Coping with unfamiliar settings

An unfamiliar environment is almost guaranteed to bring my facade of confidence unstuck. It doesn’t need to be a difficult or stressful situation – just something that I’m not familiar with. It’s all about lacking the ‘script’ for how I’m meant to behave in that environment. And my reaction seems to be influenced greatly by interactions with staff and the surrounding signage.

A few weeks ago, I ended up buying lunch for my children at Hungry Jack’s. Hardly what you’d call a difficult environment, but it’s an environment where I lack the appropriate script. The time between my visits to Hungry Jack’s can be measured in years.

So here I was, in a busy Hungry Jack’s, surrounded by people who knew exactly what they wanted and exactly how to order. My encounter made me feel like a stranger in an unfamiliar land … I couldn’t read the menu board (white lettering on a black background, combined with small type and lots of information … hardly great from a legibility perspective), and the person taking my order obviously initially assumed that I knew what I was talking about. Her look of frustration confirmed my concern that I was an alien – of course, I made the mistake of asking for small chicken nuggets and chips when I should have known to ask for a chicken nugget kids’ pack (or something along that line). The kids’ pack wasn’t even listed on the menu board! My alien status was confirmed when I had to ask her to explain what was in the kids’ pack, and then went on to ask what drinks could be included.

Then last week, it happened again. I didn’t know the script for buying a DS game at Target, and I managed to buy an empty box for my son’s 6th birthday. It’s not a pretty experience to watch the excitement of a 6-year-old receiving a game he really wants followed by the upset of the box being empty. Here’s the script for buying DS games, just in case you need to know: you have to collect the little memory card from a counter before you pay at the cash register! Obviously, the checkout operators assume that everyone knows this, because they assume that everyone buys games regularly.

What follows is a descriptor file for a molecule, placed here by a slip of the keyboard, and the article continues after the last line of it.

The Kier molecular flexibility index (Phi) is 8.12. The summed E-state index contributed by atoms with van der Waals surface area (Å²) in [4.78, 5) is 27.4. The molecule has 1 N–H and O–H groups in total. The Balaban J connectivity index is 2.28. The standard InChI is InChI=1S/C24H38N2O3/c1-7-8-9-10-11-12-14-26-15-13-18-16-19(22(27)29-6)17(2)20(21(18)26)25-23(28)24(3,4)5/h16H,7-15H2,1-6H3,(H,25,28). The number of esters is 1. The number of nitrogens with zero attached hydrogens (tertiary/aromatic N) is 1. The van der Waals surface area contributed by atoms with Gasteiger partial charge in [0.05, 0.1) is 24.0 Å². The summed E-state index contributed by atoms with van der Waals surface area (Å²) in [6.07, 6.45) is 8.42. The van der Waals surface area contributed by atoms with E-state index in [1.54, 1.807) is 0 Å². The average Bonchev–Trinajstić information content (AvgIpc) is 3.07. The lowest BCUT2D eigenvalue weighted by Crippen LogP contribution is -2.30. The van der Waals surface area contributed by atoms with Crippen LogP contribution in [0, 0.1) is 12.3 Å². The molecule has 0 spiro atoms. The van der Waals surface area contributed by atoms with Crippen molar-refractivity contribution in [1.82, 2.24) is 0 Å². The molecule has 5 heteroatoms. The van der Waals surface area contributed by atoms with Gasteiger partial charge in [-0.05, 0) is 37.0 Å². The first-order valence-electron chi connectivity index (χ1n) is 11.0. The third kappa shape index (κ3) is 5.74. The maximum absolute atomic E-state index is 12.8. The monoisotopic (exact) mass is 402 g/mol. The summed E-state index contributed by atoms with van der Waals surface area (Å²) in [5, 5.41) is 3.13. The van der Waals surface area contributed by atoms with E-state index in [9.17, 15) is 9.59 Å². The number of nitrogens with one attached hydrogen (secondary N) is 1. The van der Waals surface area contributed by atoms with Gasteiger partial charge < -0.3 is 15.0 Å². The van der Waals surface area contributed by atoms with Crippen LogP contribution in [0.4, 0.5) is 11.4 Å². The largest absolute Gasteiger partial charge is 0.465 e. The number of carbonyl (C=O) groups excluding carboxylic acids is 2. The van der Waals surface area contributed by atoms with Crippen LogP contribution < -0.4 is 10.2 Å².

So what does this mean from a communication perspective? I think it means that communicators have to anticipate the needs of different types of audiences. The communication environment needs to be comfortable and easy for people who visit it often and who are very familiar with the script. But the communication environment also needs to support people who are new … it needs to make sure that they don’t feel stupid (or like an alien). In both of my experiences, good signage would have helped a lot. Hungry Jack’s would benefit from clearer menu boards and from having menus visible well before the counter. Target would benefit from signs about buying DS games – preferably a sticker on each game so that the message couldn’t be missed. Both shops would also benefit from improved staff training – with staff who know how to make new customers feel comfortable and know how to check that the customer is really buying what they think they’re buying.

It’s all too easy to become so familiar with our communication work that we forget the experience of being new. Perhaps the experience of being in a new environment – where the script isn’t familiar and easy – is a useful reminder that we need to consider whether we, as communicators, make the task easy for people who communicate with us.